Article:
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Selfie Sticks: Travel Tool or Tourist Nightmare?

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Though Mashable recently declared 2015 “the year the selfie stick took over,” it’s official—we here at TPG aren’t the only people in the world who find selfie sticks annoying. For fear of poking someone’s eye out, ruining priceless artwork, or inciting violence in crowded areas, these extendable boom arms designed to hold your smartphone camera way out in front of you have now been banned at the Taj Mahal, the Coachella and Lollapalooza music festivals, some of the U.K.’s biggest museums and venues, Washington, D.C.’s Smithsonian museums, and a slew of other attractions across America.

Some may consider this a step backward in the pursuit of the perfectly-angled selfie photo, but not to worry—you could still accidentally bonk someone in the head using just your outstretched arm.

Yay...selfie sticks. Photo courtesy of Shutterstock.
Yay…selfie sticks. (Photo courtesy of Shutterstock)

Created largely by Chinese manufacturers like iPow, CamKix, and Looq, and sold for about $15-40, selfie sticks are designed to be attached to iPhones or Android smartphones and held at arm’s length to fit yourself (and your travel companions/family/squad) into the frame. Many feature a Bluetooth-enabled button on the handle that allows you to trigger your smartphone’s camera shutter, while others come with a small Bluetooth fob that allows you to remotely take a photo.

Selfie sticks were already enormously popular across Asia by the time they started hitting big/long in the U.S. and UK, and the South Korean government has recently come to fear that the Bluetooth-enabled selfie-stick craze is causing a dangerous swell in electromagnetic radiation throughout that country. This mild panic hasn’t yet spread to our shores, however, and the Instagram hashtag #selfiestick is still keeping the game strong—making fans eager to get behind new twists on stick technology.
Selfie sticks allow you to capture the scene—no matter where you are. Photo by @arjun_manohar_

When traveling, a selfie stick can certainly help capture and preserve special moments and scenes that include yourself and others—the problem is mainly when other living beings and precious objects get in the way. Much like playing ball in the house, it’s all fun and games ’til someone/something gets hurt.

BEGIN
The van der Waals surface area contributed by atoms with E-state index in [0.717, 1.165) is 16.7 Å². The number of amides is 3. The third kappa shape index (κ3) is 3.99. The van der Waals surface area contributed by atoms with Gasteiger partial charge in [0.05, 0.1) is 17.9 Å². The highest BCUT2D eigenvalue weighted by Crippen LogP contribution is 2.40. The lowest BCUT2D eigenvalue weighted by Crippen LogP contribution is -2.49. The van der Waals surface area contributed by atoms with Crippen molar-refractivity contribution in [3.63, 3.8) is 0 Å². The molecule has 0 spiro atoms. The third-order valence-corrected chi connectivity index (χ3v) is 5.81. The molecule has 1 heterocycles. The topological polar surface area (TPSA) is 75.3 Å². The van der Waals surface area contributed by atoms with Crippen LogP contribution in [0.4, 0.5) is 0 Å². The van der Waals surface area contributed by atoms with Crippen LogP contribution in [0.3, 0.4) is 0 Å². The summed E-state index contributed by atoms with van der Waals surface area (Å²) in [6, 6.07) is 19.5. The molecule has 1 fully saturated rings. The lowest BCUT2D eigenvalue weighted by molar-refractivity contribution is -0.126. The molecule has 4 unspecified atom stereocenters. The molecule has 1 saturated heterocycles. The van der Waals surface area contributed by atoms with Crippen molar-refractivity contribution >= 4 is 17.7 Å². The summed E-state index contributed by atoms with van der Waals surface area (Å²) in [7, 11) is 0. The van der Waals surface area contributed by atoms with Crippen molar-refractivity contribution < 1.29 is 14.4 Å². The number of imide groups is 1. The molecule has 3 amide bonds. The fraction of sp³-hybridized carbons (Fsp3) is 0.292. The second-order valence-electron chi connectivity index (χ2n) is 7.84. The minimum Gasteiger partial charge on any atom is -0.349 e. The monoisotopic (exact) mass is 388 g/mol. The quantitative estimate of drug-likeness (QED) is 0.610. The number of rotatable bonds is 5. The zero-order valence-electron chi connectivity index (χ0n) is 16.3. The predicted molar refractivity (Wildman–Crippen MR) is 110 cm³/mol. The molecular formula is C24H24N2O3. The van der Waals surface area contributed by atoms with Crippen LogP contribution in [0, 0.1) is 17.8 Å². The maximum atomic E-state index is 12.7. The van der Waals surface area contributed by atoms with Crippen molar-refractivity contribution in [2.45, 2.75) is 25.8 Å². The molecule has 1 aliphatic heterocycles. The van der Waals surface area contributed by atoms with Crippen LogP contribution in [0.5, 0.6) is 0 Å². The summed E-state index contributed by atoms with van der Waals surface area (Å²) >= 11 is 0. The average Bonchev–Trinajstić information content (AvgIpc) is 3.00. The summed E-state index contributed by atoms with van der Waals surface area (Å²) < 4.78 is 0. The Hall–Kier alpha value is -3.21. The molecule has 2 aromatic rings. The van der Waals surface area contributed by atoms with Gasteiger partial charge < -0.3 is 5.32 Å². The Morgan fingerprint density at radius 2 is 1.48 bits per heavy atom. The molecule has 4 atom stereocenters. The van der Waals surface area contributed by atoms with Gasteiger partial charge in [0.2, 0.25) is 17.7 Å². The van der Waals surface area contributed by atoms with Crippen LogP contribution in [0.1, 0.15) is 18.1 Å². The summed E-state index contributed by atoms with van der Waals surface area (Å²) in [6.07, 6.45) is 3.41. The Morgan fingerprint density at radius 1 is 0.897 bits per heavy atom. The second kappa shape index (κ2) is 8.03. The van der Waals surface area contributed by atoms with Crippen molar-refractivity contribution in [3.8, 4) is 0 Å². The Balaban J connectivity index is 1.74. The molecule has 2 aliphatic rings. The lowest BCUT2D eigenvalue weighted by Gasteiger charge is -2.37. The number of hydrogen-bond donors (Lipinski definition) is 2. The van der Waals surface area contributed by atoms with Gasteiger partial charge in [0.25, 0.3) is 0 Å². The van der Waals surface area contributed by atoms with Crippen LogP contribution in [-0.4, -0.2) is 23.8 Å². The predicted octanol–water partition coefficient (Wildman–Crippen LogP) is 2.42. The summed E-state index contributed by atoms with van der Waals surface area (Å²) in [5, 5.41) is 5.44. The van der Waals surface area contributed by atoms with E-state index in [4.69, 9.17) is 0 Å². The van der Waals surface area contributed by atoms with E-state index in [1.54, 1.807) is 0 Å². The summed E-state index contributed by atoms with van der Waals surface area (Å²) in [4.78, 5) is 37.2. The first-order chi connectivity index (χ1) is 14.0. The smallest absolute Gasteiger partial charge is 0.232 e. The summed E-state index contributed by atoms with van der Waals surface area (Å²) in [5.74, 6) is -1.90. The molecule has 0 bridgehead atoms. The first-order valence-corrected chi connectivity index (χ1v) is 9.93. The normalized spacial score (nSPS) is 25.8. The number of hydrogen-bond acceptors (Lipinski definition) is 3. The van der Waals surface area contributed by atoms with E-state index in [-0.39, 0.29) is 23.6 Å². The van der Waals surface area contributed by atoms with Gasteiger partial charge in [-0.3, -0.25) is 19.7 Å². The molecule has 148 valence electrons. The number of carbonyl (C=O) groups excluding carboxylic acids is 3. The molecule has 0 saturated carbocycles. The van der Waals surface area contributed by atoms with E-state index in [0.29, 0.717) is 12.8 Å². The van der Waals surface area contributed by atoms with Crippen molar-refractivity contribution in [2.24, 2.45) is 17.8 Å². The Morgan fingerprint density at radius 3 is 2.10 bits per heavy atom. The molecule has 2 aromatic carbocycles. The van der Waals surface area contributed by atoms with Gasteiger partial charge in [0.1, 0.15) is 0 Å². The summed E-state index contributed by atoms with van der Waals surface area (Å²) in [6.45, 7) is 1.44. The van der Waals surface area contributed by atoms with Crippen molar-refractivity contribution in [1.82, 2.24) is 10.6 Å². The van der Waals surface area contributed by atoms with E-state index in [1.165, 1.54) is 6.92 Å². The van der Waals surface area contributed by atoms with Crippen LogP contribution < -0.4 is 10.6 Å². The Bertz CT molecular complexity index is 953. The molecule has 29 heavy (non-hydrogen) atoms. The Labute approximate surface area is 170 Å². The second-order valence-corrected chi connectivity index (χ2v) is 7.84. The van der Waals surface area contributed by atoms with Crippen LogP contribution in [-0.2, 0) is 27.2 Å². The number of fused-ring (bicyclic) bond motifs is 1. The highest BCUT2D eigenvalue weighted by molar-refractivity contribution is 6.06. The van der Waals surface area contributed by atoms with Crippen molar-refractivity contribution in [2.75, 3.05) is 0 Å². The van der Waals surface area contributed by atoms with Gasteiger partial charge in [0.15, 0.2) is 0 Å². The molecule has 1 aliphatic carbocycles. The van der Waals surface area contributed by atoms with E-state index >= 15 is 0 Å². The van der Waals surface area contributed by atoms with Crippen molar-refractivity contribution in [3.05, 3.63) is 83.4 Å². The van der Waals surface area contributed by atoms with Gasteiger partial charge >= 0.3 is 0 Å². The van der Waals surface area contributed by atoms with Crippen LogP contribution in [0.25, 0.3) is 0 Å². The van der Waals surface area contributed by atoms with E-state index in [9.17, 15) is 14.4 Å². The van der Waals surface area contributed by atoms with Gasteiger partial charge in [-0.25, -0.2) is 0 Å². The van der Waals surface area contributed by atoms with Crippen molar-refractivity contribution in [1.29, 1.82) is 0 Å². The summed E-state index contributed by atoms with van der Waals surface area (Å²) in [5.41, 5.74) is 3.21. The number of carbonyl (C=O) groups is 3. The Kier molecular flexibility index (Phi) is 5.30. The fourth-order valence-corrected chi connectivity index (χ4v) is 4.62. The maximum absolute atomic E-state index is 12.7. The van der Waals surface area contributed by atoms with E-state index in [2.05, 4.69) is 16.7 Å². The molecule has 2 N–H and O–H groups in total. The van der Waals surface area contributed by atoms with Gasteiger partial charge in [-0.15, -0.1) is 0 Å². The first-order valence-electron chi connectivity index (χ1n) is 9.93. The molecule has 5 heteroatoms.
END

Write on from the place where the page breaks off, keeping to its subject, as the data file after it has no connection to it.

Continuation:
Though you can still use a selfie stick in the cavernous Louvre for the time being, many other museums around the world (including New York’s MoMA) have banned them for fear of unintentional gouges to irreplaceable works of art. Crowd magnets like this weekend’s Coachella music festival are also increasingly banning selfie sticks to avoid potential harm to other human beings—either from or with the sticks themselves.

For the love of all that's holy, don't do this. Photo by
For the love of all that’s holy, don’t do this. (Photo by Breanna Mitchell/@PrincessBMM)

But aside from the risk of causing injury (or simply looking ridiculous), using an unwieldy selfie stick in a place that’s considered a special or reverent place of worship, commemoration, or reflection could prove an insensitive or disrespectful distraction from other traveler’s quiet, personal moments—or even be perceived as downright offensive. Last summer, for instance, a young American woman received major flack for shooting a smiling stick-selfie at Poland’s Auschwitz concentration camp.

Even without use of a selfie stick, the Taj Mahal can still look  pretty spectacular.
Even without use of a selfie stick, the Taj Mahal can still look pretty spectacular. (Photo courtesy of Shutterstock)

Increasing numbers of attractions aren’t leaving the decision up to you, though. Just recently, the Taj Mahal, that great monument to everlasting love, seems to have broken up with selfie sticks. Though the sticks aren’t formally included on the Taj’s list of forbidden contraband (aside from a loose description of “electronic items”), Taj Mahal security officials are likely to confiscate your stick for the duration of your visit, greatly improving other tourists’ chances of basking in the afterglow of this architectural marvel.

Taking a photo of the Grand Canyon with your iPad sure is funny—for people who see you do it. (Photo by Melanie Wynne/Have Snark, Will Travel)
Trust us, taking a photo of the Grand Canyon with your iPad looks silly. (Photo by Melanie Wynne/Have Snark, Will Travel)

If extendable sticks become formally verboten, though, what are better options for taking wide-angle selfies? Before you resort to whipping out your digital tablet to capture the whole scene, ask yourself two important questions:

  1. Is the camera on my smartphone capable of taking better-quality photos?
  2. Will I look like an idiot taking this photo with what amounts to an iPhone on steroids?

The answer to both is yes—so save your tablet for web-surfing and reading, as nature intended.

While you're traveling, ask a stranger to take a souvenir photo of you and your companions—and enjoy the chance to meet someone new. (Photo courtesy of Shutterstock)
While you’re traveling, ask a stranger to take a souvenir photo of you and your companions—and enjoy the chance to meet someone new. (Photo courtesy of Shutterstock)

If you absolutely, positively must have selfies at far-flung and dearly beloved sites of culture, history and eternal memory, consider respectable selfie-taking alternatives like using a WiFi-enabled camera with or without a pocket-sized tripod, or simply asking a fellow tourist to take a photo of you and your travel companion(s) while holding your camera or phone. Sure, this last option involves talking to strangers from foreign lands…but maybe that’s one of the reasons you wanted to travel in the first place?

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